Tumblr is a massive site with a very dedicated user base. But so far the company hasn’t built a robust platform for third-party developers. That’s about to change, as the company is hiring a API lead to build relationships with the developer community and actually build a new public-facing API.
There are certainly apps and web extensions that work with Tumblr. But the company has had several public spats with independent developers over the last year. Back in September, Tumblr told Jeremy Cutler, developer of the popular extension The Missing E (get it — tumbler) to stop distributing his software to people, or Tumblr would shut down the personal blog he hosts on the service. Even after Mr. Cutler explained that he stopped relying on the Tumblr API, and was simply working with data available through public web browsing, Tumblr refused to compromise.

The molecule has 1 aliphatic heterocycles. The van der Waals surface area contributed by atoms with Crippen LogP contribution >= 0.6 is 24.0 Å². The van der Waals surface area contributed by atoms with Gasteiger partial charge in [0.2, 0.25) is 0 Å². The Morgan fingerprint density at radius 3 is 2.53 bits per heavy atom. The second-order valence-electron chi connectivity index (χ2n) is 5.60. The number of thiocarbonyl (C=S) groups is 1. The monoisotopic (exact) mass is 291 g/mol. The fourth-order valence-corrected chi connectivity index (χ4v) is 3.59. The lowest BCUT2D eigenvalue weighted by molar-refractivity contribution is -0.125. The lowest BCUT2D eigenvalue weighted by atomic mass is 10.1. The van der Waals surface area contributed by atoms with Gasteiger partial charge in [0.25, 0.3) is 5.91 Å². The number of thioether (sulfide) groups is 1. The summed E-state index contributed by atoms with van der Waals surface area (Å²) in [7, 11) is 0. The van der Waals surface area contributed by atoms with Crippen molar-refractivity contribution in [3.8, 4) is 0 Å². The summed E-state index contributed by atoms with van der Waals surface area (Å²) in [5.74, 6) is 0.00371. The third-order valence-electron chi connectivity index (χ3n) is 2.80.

In October, Texas-based independent developer Manny Mendez launched FindTumblr.com, a directory that helped people find bloggers based on geography. The site took off, but was promptly shut down by Tumblr, which disconnected it from its API. Mendez has since pivoted the site to a much broader service called BloggingFrom.
A robust ecosystem for third-party apps is one of the bet ways for social networking services to start making money, as Facebook has done with Zynga. With its rocky past dealing with third-party developers, Tumblr has clearly decided it’s time to put its best foot forward.